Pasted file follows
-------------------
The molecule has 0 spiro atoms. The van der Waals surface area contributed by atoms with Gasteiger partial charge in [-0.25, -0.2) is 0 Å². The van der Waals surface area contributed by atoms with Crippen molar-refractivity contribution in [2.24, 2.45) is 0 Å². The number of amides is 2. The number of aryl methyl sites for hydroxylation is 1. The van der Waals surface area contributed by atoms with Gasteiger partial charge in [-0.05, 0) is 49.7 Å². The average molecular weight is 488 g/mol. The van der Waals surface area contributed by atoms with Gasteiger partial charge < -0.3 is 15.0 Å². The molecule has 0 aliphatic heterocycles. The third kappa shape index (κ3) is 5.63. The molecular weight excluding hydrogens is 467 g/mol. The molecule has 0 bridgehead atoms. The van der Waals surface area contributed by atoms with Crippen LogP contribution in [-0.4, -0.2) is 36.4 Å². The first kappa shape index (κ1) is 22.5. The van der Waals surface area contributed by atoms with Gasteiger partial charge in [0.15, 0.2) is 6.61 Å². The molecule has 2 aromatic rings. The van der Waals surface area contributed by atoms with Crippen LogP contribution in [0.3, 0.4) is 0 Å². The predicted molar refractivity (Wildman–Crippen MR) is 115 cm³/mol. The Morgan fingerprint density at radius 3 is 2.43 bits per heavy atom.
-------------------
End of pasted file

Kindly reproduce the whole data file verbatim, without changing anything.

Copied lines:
The molecule has 0 spiro atoms. The van der Waals surface area contributed by atoms with Gasteiger partial charge in [-0.25, -0.2) is 0 Å². The van der Waals surface area contributed by atoms with Crippen molar-refractivity contribution in [2.24, 2.45) is 0 Å². The number of amides is 2. The number of aryl methyl sites for hydroxylation is 1. The van der Waals surface area contributed by atoms with Gasteiger partial charge in [-0.05, 0) is 49.7 Å². The average molecular weight is 488 g/mol. The van der Waals surface area contributed by atoms with Gasteiger partial charge < -0.3 is 15.0 Å². The molecule has 0 aliphatic heterocycles. The third kappa shape index (κ3) is 5.63. The molecular weight excluding hydrogens is 467 g/mol. The molecule has 0 bridgehead atoms. The van der Waals surface area contributed by atoms with Crippen LogP contribution in [-0.4, -0.2) is 36.4 Å². The first kappa shape index (κ1) is 22.5. The van der Waals surface area contributed by atoms with Gasteiger partial charge in [0.15, 0.2) is 6.61 Å². The molecule has 2 aromatic rings. The van der Waals surface area contributed by atoms with Crippen LogP contribution in [0.3, 0.4) is 0 Å². The predicted molar refractivity (Wildman–Crippen MR) is 115 cm³/mol. The Morgan fingerprint density at radius 3 is 2.43 bits per heavy atom.